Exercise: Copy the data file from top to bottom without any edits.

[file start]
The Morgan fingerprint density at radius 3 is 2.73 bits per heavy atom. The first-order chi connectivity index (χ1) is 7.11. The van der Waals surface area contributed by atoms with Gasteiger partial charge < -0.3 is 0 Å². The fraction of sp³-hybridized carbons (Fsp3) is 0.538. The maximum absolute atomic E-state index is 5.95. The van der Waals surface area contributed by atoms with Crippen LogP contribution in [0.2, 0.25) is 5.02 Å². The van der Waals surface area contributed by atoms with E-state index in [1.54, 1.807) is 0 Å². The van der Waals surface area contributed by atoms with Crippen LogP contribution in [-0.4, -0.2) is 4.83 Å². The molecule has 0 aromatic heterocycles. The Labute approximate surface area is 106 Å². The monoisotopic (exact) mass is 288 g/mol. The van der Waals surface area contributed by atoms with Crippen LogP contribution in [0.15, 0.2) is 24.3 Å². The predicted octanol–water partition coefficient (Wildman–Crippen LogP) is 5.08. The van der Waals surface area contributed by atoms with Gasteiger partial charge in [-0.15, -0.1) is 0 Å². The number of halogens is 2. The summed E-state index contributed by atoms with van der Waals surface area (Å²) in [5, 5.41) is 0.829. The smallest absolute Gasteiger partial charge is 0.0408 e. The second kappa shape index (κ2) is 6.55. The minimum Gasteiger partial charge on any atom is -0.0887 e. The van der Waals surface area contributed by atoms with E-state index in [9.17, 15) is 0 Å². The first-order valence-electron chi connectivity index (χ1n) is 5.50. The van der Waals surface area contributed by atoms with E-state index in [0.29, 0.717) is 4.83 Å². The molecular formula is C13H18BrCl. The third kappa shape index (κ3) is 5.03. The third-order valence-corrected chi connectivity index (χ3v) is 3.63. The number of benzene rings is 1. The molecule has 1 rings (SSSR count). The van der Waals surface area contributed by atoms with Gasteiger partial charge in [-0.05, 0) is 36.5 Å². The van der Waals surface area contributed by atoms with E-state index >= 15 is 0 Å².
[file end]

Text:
The Morgan fingerprint density at radius 3 is 2.73 bits per heavy atom. The first-order chi connectivity index (χ1) is 7.11. The van der Waals surface area contributed by atoms with Gasteiger partial charge < -0.3 is 0 Å². The fraction of sp³-hybridized carbons (Fsp3) is 0.538. The maximum absolute atomic E-state index is 5.95. The van der Waals surface area contributed by atoms with Crippen LogP contribution in [0.2, 0.25) is 5.02 Å². The van der Waals surface area contributed by atoms with E-state index in [1.54, 1.807) is 0 Å². The van der Waals surface area contributed by atoms with Crippen LogP contribution in [-0.4, -0.2) is 4.83 Å². The molecule has 0 aromatic heterocycles. The Labute approximate surface area is 106 Å². The monoisotopic (exact) mass is 288 g/mol. The van der Waals surface area contributed by atoms with Crippen LogP contribution in [0.15, 0.2) is 24.3 Å². The predicted octanol–water partition coefficient (Wildman–Crippen LogP) is 5.08. The van der Waals surface area contributed by atoms with Gasteiger partial charge in [-0.15, -0.1) is 0 Å². The number of halogens is 2. The summed E-state index contributed by atoms with van der Waals surface area (Å²) in [5, 5.41) is 0.829. The smallest absolute Gasteiger partial charge is 0.0408 e. The second kappa shape index (κ2) is 6.55. The minimum Gasteiger partial charge on any atom is -0.0887 e. The van der Waals surface area contributed by atoms with E-state index in [9.17, 15) is 0 Å². The first-order valence-electron chi connectivity index (χ1n) is 5.50. The van der Waals surface area contributed by atoms with E-state index in [0.29, 0.717) is 4.83 Å². The molecular formula is C13H18BrCl. The third kappa shape index (κ3) is 5.03. The third-order valence-corrected chi connectivity index (χ3v) is 3.63. The number of benzene rings is 1. The molecule has 1 rings (SSSR count). The van der Waals surface area contributed by atoms with Gasteiger partial charge in [-0.05, 0) is 36.5 Å². The van der Waals surface area contributed by atoms with E-state index >= 15 is 0 Å².